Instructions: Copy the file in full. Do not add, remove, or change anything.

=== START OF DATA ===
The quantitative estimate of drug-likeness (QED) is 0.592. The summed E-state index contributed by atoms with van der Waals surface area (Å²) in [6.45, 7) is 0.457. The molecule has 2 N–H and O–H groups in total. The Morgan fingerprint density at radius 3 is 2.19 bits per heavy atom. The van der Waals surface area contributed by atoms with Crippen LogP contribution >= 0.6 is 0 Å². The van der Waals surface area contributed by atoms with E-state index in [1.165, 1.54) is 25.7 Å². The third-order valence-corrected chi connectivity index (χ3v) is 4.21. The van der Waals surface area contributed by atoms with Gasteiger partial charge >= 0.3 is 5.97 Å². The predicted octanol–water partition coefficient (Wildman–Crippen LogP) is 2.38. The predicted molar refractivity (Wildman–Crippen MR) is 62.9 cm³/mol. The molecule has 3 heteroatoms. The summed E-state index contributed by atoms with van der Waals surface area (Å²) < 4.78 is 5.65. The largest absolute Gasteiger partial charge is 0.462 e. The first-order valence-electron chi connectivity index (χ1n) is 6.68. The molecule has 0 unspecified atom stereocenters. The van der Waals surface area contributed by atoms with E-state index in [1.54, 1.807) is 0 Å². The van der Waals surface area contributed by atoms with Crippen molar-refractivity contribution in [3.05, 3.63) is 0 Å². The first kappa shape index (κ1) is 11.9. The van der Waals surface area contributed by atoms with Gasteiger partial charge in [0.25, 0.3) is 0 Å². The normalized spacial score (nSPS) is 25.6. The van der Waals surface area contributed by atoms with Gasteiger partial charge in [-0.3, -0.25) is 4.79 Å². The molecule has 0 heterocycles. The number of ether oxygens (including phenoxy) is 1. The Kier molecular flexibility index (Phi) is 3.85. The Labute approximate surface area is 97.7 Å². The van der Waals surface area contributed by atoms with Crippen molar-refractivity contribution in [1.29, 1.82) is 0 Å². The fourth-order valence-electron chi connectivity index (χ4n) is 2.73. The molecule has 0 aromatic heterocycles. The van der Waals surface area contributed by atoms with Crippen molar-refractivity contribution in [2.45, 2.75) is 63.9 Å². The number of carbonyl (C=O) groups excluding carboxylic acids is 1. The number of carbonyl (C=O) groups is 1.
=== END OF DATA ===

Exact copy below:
The quantitative estimate of drug-likeness (QED) is 0.592. The summed E-state index contributed by atoms with van der Waals surface area (Å²) in [6.45, 7) is 0.457. The molecule has 2 N–H and O–H groups in total. The Morgan fingerprint density at radius 3 is 2.19 bits per heavy atom. The van der Waals surface area contributed by atoms with Crippen LogP contribution >= 0.6 is 0 Å². The van der Waals surface area contributed by atoms with E-state index in [1.165, 1.54) is 25.7 Å². The third-order valence-corrected chi connectivity index (χ3v) is 4.21. The van der Waals surface area contributed by atoms with Gasteiger partial charge >= 0.3 is 5.97 Å². The predicted octanol–water partition coefficient (Wildman–Crippen LogP) is 2.38. The predicted molar refractivity (Wildman–Crippen MR) is 62.9 cm³/mol. The molecule has 3 heteroatoms. The summed E-state index contributed by atoms with van der Waals surface area (Å²) < 4.78 is 5.65. The largest absolute Gasteiger partial charge is 0.462 e. The first-order valence-electron chi connectivity index (χ1n) is 6.68. The molecule has 0 unspecified atom stereocenters. The van der Waals surface area contributed by atoms with E-state index in [1.54, 1.807) is 0 Å². The van der Waals surface area contributed by atoms with Crippen molar-refractivity contribution in [3.05, 3.63) is 0 Å². The first kappa shape index (κ1) is 11.9. The van der Waals surface area contributed by atoms with Gasteiger partial charge in [0.25, 0.3) is 0 Å². The normalized spacial score (nSPS) is 25.6. The van der Waals surface area contributed by atoms with Gasteiger partial charge in [-0.3, -0.25) is 4.79 Å². The molecule has 0 heterocycles. The number of ether oxygens (including phenoxy) is 1. The Kier molecular flexibility index (Phi) is 3.85. The Labute approximate surface area is 97.7 Å². The van der Waals surface area contributed by atoms with Crippen molar-refractivity contribution in [1.29, 1.82) is 0 Å². The fourth-order valence-electron chi connectivity index (χ4n) is 2.73. The molecule has 0 aromatic heterocycles. The van der Waals surface area contributed by atoms with Crippen molar-refractivity contribution in [2.45, 2.75) is 63.9 Å². The number of carbonyl (C=O) groups excluding carboxylic acids is 1. The number of carbonyl (C=O) groups is 1.